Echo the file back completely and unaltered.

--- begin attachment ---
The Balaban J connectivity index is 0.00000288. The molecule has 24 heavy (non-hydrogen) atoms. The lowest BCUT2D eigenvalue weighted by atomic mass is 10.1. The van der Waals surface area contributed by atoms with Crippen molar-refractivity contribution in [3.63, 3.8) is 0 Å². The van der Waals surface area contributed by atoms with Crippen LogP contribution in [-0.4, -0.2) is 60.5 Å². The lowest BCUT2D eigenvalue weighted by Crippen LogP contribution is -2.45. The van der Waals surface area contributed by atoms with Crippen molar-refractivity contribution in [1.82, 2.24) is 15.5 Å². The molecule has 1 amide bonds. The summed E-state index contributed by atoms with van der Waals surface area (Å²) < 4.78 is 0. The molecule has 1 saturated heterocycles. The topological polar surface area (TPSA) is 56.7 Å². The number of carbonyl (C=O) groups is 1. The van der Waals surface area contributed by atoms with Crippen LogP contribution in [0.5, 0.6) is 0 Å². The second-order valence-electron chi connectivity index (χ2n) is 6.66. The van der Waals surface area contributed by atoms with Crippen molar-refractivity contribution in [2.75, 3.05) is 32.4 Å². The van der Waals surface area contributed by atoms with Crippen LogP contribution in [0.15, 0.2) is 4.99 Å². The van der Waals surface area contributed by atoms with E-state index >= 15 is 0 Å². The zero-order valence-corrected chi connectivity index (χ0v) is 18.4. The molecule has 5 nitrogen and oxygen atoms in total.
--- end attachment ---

The Balaban J connectivity index is 0.00000288. The molecule has 24 heavy (non-hydrogen) atoms. The lowest BCUT2D eigenvalue weighted by atomic mass is 10.1. The van der Waals surface area contributed by atoms with Crippen molar-refractivity contribution in [3.63, 3.8) is 0 Å². The van der Waals surface area contributed by atoms with Crippen LogP contribution in [-0.4, -0.2) is 60.5 Å². The lowest BCUT2D eigenvalue weighted by Crippen LogP contribution is -2.45. The van der Waals surface area contributed by atoms with Crippen molar-refractivity contribution in [1.82, 2.24) is 15.5 Å². The molecule has 1 amide bonds. The summed E-state index contributed by atoms with van der Waals surface area (Å²) < 4.78 is 0. The molecule has 1 saturated heterocycles. The topological polar surface area (TPSA) is 56.7 Å². The number of carbonyl (C=O) groups is 1. The van der Waals surface area contributed by atoms with Crippen LogP contribution in [0.5, 0.6) is 0 Å². The second-order valence-electron chi connectivity index (χ2n) is 6.66. The van der Waals surface area contributed by atoms with Crippen molar-refractivity contribution in [2.75, 3.05) is 32.4 Å². The van der Waals surface area contributed by atoms with Crippen LogP contribution in [0.15, 0.2) is 4.99 Å². The van der Waals surface area contributed by atoms with E-state index >= 15 is 0 Å². The zero-order valence-corrected chi connectivity index (χ0v) is 18.4. The molecule has 5 nitrogen and oxygen atoms in total.